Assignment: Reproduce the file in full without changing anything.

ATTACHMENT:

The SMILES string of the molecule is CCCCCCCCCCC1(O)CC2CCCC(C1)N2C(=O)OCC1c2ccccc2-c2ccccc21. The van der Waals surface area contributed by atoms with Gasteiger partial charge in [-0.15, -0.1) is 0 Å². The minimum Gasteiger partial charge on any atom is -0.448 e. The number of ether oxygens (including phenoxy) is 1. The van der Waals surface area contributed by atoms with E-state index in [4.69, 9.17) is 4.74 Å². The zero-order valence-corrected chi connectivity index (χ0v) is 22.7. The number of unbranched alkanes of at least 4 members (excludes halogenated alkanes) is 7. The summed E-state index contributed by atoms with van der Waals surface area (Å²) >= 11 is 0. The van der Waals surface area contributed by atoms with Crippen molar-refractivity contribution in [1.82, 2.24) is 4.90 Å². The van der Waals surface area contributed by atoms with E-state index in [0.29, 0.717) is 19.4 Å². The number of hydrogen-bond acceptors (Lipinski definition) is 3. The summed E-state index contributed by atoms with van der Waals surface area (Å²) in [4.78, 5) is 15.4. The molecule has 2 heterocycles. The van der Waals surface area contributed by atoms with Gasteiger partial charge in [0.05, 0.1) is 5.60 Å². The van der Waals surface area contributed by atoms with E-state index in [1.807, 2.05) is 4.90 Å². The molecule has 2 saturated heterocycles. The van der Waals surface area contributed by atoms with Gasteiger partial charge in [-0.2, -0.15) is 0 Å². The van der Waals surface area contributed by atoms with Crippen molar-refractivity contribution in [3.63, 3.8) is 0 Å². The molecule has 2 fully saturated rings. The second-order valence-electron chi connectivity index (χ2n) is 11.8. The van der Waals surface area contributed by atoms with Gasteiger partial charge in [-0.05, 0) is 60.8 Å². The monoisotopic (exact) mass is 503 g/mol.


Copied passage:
The SMILES string of the molecule is CCCCCCCCCCC1(O)CC2CCCC(C1)N2C(=O)OCC1c2ccccc2-c2ccccc21. The van der Waals surface area contributed by atoms with Gasteiger partial charge in [-0.15, -0.1) is 0 Å². The minimum Gasteiger partial charge on any atom is -0.448 e. The number of ether oxygens (including phenoxy) is 1. The van der Waals surface area contributed by atoms with E-state index in [4.69, 9.17) is 4.74 Å². The zero-order valence-corrected chi connectivity index (χ0v) is 22.7. The number of unbranched alkanes of at least 4 members (excludes halogenated alkanes) is 7. The summed E-state index contributed by atoms with van der Waals surface area (Å²) >= 11 is 0. The van der Waals surface area contributed by atoms with Crippen molar-refractivity contribution in [1.82, 2.24) is 4.90 Å². The van der Waals surface area contributed by atoms with E-state index in [0.29, 0.717) is 19.4 Å². The number of hydrogen-bond acceptors (Lipinski definition) is 3. The summed E-state index contributed by atoms with van der Waals surface area (Å²) in [4.78, 5) is 15.4. The molecule has 2 heterocycles. The van der Waals surface area contributed by atoms with Gasteiger partial charge in [0.05, 0.1) is 5.60 Å². The van der Waals surface area contributed by atoms with E-state index in [1.807, 2.05) is 4.90 Å². The molecule has 2 saturated heterocycles. The van der Waals surface area contributed by atoms with Gasteiger partial charge in [-0.2, -0.15) is 0 Å². The van der Waals surface area contributed by atoms with Crippen molar-refractivity contribution in [3.63, 3.8) is 0 Å². The molecule has 2 fully saturated rings. The second-order valence-electron chi connectivity index (χ2n) is 11.8. The van der Waals surface area contributed by atoms with Gasteiger partial charge in [-0.05, 0) is 60.8 Å². The monoisotopic (exact) mass is 503 g/mol.